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An Album You Must Own: Tommy

posted Mar 25, 2011, 9:52 PM by Golden Knight

By Julian Vischer


            Tommy was the first rock album I ever listened to. I remember years ago listening to the album first recognizing the beautiful guitar licks and later growing to understand the masterfully written lyrics and storyline. Tommy, The Who’s first concept album, remains one of my favorite albums of all time.

            The plot of Tommy follows the protagonist Tommy, born in 1921. His father was a soldier off at war, and he was presumed dead when Tommy was young. His mother soon had an affair with another man, but Tommy’s father returned alive. Catching his wife and her lover in the middle of committing their adulterous sin, he shot the lover. To cover up the deed, Tommy’s parents tell Tommy, the only witness, that, “You didn’t see it, you didn’t hear it, and you won’t say nothing to no one ever in your life.” Tommy takes their advice and completely shuts himself off from the world, living as a deaf, dumb, and blind boy for the rest of his childhood. Finally, his mother cures Tommy, and he becomes a spiritual leader after completing his “journey to enlightenment”.

            The “Overture” starts the record off with the booming trumpet tune that repeats throughout the album. There is a different feeling about Tommy than about the Who’s other albums. For example, instead of booming, powerful electric riffs, guitarist Pete Townsend plays acoustically most of the time. The electric guitar is used only at vital or climactic points in the album. The top songs in the album include “Pinball Wizard”, “Acid Queen”, “Tommy Can You Hear Me?”, “Smash the Mirror”, and “I’m Free”. These songs encompass all the fantastic qualities of the band. Keith Moon shows off his freakishly impeccable drumming skills in “Smash the Mirror” and “The Acid Queen”. Lead singer Roger Daltry’s voice changes from a booming operatic sound in “Pinball Wizard” to the lighter, melodic sound in “Tommy Can You hear Me?”.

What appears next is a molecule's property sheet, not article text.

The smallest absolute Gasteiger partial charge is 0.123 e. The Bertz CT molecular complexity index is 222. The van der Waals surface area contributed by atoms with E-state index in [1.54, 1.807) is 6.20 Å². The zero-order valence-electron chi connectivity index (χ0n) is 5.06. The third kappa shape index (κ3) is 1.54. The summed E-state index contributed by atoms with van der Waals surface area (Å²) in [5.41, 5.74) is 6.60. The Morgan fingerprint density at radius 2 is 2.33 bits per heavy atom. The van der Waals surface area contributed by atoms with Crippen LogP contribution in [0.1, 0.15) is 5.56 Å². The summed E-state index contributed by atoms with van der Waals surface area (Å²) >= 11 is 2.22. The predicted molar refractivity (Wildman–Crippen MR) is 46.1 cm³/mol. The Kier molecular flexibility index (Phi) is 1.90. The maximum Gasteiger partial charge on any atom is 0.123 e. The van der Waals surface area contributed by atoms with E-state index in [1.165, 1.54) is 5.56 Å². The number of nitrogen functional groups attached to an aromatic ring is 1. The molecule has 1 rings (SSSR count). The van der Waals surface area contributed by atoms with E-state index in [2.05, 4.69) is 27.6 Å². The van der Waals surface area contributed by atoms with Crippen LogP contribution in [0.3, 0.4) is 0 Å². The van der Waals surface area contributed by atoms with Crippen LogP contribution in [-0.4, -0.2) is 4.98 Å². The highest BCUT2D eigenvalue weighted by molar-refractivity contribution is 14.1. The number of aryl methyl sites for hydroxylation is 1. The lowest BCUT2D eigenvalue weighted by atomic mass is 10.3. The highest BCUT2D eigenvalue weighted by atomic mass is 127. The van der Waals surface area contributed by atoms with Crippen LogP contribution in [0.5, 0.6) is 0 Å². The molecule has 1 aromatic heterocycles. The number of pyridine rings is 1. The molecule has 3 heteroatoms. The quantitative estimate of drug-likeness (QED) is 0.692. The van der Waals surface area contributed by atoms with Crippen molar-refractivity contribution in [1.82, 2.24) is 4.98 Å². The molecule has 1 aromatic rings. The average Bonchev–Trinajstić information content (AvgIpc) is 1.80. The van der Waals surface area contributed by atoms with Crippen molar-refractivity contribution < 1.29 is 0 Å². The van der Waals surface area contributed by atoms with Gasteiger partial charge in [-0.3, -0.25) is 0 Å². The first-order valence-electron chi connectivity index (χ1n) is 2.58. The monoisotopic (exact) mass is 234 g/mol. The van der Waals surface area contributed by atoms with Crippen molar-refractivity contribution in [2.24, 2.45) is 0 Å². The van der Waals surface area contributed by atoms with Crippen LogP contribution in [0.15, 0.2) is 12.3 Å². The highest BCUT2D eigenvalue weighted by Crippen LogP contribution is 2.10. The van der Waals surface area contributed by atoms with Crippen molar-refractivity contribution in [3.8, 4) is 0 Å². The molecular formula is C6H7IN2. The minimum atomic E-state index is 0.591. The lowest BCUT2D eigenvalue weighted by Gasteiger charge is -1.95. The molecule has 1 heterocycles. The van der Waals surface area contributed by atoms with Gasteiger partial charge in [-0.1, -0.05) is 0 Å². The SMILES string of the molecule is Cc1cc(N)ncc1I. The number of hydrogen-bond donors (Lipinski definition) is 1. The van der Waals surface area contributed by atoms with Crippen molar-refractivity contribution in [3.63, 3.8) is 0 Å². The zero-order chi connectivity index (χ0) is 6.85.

The album has a beautiful rhythm all the way through along with a wide range of emotions that mix together perfectly through the vocals, guitar work, and beat. It includes a new, softer side of The Who all while keeping the vigor and power that they are so well known for. Tommy is one of the best conceptual albums of all time. It remains an icon of The Who and a model for the growth in progressive rock. Tommy helped define the rock of the era and is a founding father of all rock operas.